1.1 Identify legislation and codes of practice that relate to handling information in social care settings.
• The data protection Act 1998: – is a United Kingdom Act of Parliament designed to protect personal data stored on computers or in an organised paper filing system. It follows the EU Data Protection Directive 1995 protection, processing and movement of data. Individuals have legal rights to control information about themselves. Most of the Act does not apply to domestic use.
• The Freedom of information Act 2000: – The Freedom of Information Act (FOIA) generally provides that any person has the right to request access to federal agency records or information except to the extent the records are protected from disclosure by any of nine exemptions contained in the law or by one of three special law enforcement record exclusions.
• Carers Code of Practice: – A list of statements that describes the standard of professional code and practice required of a social care worker as they go about their daily work.
1.2 Explain how legal requirements and codes of practice inform practice in handling information.
It is important and a legal requirement for all personal record and information to be kept from unauthorised readers.
All paper documentation in my work place relating to both staff and individuals are all kept in a locked office in filling cabinets under lock and key.
Electronic documents are also kept securely with passwords and encrypted to prevent hackers and unauthorised viewing as incompliance will bring about a breach of both staff and individuals confidentiality and rights. All records need to be written clearly in black ink not forgetting to record the date time and must be accurate. If there be any writing error, it only needs a clear line put through and initialled.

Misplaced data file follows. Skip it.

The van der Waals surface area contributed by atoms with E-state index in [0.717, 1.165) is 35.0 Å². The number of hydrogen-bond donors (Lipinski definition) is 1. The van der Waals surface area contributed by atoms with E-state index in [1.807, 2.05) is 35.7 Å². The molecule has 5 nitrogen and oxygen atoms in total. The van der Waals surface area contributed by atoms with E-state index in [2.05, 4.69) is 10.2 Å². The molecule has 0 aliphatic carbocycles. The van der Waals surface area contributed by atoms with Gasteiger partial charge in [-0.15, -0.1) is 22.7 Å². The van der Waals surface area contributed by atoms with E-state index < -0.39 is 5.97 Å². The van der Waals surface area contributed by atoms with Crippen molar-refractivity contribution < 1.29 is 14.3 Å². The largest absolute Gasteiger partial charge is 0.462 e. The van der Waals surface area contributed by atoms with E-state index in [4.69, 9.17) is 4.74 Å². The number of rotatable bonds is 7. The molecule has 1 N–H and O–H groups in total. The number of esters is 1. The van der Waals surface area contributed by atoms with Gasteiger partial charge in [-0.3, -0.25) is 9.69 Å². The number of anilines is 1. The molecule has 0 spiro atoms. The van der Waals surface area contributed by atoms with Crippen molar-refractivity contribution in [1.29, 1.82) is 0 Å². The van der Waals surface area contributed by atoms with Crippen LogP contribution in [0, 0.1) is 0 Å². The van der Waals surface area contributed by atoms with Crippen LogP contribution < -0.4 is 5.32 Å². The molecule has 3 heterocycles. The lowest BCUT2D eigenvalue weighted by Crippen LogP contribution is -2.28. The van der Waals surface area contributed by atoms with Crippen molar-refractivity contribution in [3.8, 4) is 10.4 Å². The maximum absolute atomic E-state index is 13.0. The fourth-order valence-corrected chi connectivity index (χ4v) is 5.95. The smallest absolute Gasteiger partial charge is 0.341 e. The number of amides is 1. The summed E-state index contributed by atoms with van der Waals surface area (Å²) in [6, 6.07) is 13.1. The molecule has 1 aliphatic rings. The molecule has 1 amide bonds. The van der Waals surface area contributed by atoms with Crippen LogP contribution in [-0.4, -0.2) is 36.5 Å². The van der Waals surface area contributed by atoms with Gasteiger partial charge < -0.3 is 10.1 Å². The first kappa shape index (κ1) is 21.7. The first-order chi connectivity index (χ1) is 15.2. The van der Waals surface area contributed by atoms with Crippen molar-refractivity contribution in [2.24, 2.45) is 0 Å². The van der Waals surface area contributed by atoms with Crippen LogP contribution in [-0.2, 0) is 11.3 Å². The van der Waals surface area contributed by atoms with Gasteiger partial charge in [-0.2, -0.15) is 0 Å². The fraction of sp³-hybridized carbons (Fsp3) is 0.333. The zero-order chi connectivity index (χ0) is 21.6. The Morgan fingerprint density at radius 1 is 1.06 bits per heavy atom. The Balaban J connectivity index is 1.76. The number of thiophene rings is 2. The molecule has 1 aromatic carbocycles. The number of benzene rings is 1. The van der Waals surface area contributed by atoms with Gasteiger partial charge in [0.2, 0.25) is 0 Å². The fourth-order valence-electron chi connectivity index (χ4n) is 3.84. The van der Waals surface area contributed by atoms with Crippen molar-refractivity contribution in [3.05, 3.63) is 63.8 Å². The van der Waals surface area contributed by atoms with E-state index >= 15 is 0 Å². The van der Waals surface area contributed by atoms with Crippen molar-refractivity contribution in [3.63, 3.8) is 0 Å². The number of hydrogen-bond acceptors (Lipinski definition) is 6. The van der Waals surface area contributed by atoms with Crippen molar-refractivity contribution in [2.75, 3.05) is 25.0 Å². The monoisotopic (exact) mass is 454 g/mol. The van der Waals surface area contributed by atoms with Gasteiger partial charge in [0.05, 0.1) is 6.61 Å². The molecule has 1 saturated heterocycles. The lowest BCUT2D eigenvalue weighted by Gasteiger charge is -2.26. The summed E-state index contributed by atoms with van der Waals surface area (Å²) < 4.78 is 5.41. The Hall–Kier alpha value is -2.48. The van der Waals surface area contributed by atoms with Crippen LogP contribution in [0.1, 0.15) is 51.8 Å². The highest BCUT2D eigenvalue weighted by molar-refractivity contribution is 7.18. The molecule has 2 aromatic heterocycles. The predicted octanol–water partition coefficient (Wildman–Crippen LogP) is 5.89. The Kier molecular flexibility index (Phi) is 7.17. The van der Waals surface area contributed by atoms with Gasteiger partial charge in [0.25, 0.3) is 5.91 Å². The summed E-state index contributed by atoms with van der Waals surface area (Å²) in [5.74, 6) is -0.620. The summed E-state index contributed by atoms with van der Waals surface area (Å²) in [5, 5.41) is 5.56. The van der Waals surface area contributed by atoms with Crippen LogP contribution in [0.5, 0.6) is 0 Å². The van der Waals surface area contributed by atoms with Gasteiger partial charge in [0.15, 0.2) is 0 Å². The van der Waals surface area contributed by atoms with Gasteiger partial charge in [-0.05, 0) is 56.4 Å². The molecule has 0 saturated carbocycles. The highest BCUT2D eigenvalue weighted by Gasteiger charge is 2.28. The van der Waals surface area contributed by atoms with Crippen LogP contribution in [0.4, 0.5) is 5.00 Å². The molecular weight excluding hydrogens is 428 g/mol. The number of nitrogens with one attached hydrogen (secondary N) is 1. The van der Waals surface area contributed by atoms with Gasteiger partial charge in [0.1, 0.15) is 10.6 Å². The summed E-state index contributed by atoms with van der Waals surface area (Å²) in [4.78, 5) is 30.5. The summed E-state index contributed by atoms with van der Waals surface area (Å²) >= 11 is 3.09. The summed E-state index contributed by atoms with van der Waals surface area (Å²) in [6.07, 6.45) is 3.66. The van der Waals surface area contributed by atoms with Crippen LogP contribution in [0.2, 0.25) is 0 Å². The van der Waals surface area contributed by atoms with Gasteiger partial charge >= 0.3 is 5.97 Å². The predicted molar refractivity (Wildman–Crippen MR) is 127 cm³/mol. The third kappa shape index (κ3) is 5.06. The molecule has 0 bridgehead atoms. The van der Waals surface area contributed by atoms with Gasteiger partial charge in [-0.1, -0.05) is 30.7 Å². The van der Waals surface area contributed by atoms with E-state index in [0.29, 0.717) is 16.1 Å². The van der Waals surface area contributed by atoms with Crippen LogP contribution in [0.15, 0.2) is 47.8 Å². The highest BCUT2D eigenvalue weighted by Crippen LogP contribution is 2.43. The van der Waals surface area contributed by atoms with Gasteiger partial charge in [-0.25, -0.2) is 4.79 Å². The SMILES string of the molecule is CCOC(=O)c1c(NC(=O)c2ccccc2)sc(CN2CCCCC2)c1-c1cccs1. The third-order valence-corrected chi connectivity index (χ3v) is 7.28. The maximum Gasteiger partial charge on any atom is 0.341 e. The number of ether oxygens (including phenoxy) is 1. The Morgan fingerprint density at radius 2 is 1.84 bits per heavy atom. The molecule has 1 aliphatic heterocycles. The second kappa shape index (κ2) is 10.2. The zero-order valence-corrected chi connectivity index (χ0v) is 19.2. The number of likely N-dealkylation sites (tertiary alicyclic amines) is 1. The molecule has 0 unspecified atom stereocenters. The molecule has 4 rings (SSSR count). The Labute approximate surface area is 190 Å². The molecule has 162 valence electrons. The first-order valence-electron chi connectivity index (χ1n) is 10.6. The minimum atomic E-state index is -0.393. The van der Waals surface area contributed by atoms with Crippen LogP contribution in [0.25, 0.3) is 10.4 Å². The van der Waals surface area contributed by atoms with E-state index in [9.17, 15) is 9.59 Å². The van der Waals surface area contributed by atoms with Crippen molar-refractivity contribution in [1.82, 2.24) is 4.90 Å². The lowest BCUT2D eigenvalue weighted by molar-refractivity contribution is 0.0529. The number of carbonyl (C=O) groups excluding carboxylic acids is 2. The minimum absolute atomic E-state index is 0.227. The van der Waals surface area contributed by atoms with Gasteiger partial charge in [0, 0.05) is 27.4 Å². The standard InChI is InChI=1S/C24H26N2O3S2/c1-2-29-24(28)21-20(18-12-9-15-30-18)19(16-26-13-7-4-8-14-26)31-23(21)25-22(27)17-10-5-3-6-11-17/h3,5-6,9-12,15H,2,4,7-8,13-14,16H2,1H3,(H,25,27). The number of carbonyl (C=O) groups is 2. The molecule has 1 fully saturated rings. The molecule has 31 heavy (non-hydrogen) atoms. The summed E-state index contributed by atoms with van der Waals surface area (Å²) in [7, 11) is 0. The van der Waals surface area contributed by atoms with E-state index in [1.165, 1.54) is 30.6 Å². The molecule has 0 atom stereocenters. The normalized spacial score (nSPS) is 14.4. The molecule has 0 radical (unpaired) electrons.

2.1 -Explain how to maintain records that are up to date complete accurate and legible.
Systems of records can be manual and electronic.
Manual system deals with any paper record, support and care plans, staff record etc. When in use need to be out general view and needs to be locked away.
Electronic system relates to databases, emails etc. stored on hard drives. These must be stored strong passwords protected, good internet security and must be encrypted.
2.2 -Describe practices that ensure security when storing and accessing information.
Some records and documents may contain personal or confidential information, these need to be kept secured and locked and do not need to be left about.
Ways of ensuring the security of this information include the use of strong passwords for all sensitive information stored on computers, storing sensitive filed information in locked cabinets, all such information needs to have controlled access.
2.3 Describe features of manual and electronic information storage systems that help ensure security.
All records must be validated by making sure they are up to date and signed and dated. This way it tells the needs of the individual has been met as the law states if it was not written down, then it never happened.
3.1 -Explain how to support others to understand the need for secure handling of information.
To ensure others understand the need for secure handling of information, there is the need for everyone to complete induction training and shadowing, highlighting the policies and procedures on handling information. They must understand what information they can share, who to share with, and how to report if something unusual happens to an individual.
3.2 -Explain how to support others to understand and contribute to records
The best way to support others to understand is by shadowing, thus attaching a new carer to a senior carer with lots of experience, who will spend time to explain what to do and make sure the one shadowing understands. Another way to support others to understand and contribute to records is liaising with colleagues, exchanging views and coming up with suggestions which will be in the best interest of the individual.